What is the truth? Logically HFCS has to get metabolized like glucose and a naturally occurring fructose containing product cannot have any undesirable effect on human body. How ever one of the critical questions raised in this controversy is whether HFCS can be considered as a normal fructose source as it is a product derived from corn by hydrolysis and isomerization reaction to increase the fructose content using industrial enzymes. In contrast sucrose contains glucose and fructose in equal concentration to which human body is accustomed. Whether high concentration of fructose impairs the normal carbohydrate metabolism in the body is not precisely known. The situation is similar to bis-phenol A (BPA) controversy now being faced by the packaging industry and may countries are rushing to ban this artifact chemical supposed to be leached into the food from the package causing some harm to the consumers. Though there is no conclusive proof that BPA really poses any hazard at levels it occurs in processed and packed foods, many industry players are voluntarily shunning the packaging materials with potential for contamination from this chemical. While as a general philosophy use of natural materials and consumption of natural foods are ideal, the modern society cannot live without processed foods and all such products are presumed to be put in the market after weighing the risk-benefit aspects while formulating.V.H.POTTY
Voluntary reduction of salt in processed foods by the industry without coercion by the government is a dream being pursued in many countries with practically no impact on the issue. That salt intake, if reduced significantly can help in cutting down of mortality due to health disorders like CVD and others is well known but the common citizens does not seem to have much control on the problem in countries where they depend more and more on processed foods. Industry is reluctant to cut the use of salt in many products because of serious apprehensions regarding the acceptability of these salt-reduced products in a fiercely competitive market. There are reports that in some countries voluntary efforts by the industry in reducing use of salt have yielded results, albeit at a slow pace but experts believe that only mandatory and restrictive policies can expedite the goal. Here is a typical case of the bead industry in Australia where voluntary salt reduction assurances were not effective.
"Although various targets had been outlined and it had been agreed by the industry by 2009, a recent research has shown that the level of salt in the nation's bread supply has not undergone any changes in the last four years. A study had been carried out by the Sydney-based George Institute for Global Health (GIGH) which showed that there had been some reduction in the salt levels of some of the bread makers while for some other products it had increased with the net effect of no change. "Less than half of the bread products on Australian supermarket shelves currently the sodium target (400mg/100g) established by the government's food and health dialogue", the reports said. Between the years 2007 and 2010, there has been no change in the average sodium levels in Australian bread products. This report also puts forth the names of the best and worst bakers on their effort to reduce salt".
It is not clear as to why bread industry is being accused of not reducing salt since a product like bread contains very little salt but more serious culprits are snacking and restaurant industries which are responsible for a large part of salt ingestion by the people. Also not clear is why the bread industry cannot reduce the salt levels because salt is not a significant ingredient that can influence the quality of the end product. While the bread industry can be forced to cut down drastically on the use of salt, what about the consumer who is likely to go for that ubiquitous "salt sprinkler" on the dining table to satisfy his taste buds? What can be done to persuade him not to consume too much salt in his every day cuisine? The only answer is "education" and unless a wider awareness about the dangers of too much salt in food is dinned into their ears, no worthwhile results can be expected in achieving universal goal of salt reduction.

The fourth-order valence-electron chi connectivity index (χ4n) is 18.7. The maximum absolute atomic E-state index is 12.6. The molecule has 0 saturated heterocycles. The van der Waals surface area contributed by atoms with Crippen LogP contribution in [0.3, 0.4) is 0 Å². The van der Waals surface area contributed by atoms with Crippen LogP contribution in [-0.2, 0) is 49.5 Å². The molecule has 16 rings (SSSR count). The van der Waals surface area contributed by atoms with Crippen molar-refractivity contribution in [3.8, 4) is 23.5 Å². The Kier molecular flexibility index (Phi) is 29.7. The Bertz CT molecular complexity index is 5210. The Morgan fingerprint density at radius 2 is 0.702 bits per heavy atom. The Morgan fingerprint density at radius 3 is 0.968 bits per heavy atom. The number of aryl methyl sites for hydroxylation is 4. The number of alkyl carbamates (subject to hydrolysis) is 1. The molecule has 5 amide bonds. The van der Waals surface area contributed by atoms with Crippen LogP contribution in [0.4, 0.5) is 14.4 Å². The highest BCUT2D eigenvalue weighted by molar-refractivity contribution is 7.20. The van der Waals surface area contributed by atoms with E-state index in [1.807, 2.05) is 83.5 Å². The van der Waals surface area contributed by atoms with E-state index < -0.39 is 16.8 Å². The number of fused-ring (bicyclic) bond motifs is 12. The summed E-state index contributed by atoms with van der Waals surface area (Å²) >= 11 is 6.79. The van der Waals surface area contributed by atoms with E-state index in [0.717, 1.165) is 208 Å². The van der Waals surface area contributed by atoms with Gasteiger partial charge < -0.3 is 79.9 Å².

The Locavores movement which started in a small way in the US is becoming more and more popular day by day making the large retailers take note of its impact on their bottom line. This passion for fresh produce grown locally is based on the increasing awareness of consumers about the so called "harmful" effects of industrialized agriculture on their health. It is known that large scale production of foods in commercial farms involve use of fertilizers, pesticides and other inputs which could leave traces of chemicals on the produce with some possibility of harm to the health of the consumers in the long run. Besides the large carbon print left behind by the process of cooling, cold storage and low temperature transport and the chilled vending shelves in the super markets, seems to have persuaded the consumers to patronize locally grown produce offered through farmers' markets in their locality. Now that the local food lure has caught on in a big way, large retailers are jumping into the band wagon to corner a slice of the pie for their survival.
"The demand for fresh, local food is no myth. According to the most recent National Farmers Market Survey, released in 2005, farmers market sales topped $1 billion, and for more than 25 percent of vendors, all farm income came from farmers markets. The number of farmers markets across the U.S. has grown from 1,755 in 1994 to 6,132 in 2010, according to the USDA's Agricultural Marketing Service. Between 2009 and 2010 alone there was a 16 percent increase. Missouri is part of this trend with about 180 farmers markets around the state — up from 53 in 1997, according to records from the Missouri Department of Agriculture. Walmart's intention to double in-state food products in five years, announced in mid-October, shows the trend has not gone unnoticed . It's difficult to put a dollar amount on Walmart's plan; the company does not break out its produce sales. But the company's 2010 annual report said groceries accounted for 51 percent of total sales in the U.S. or $258 billion — about $20 billion more than Missouri's 2009 gross state product".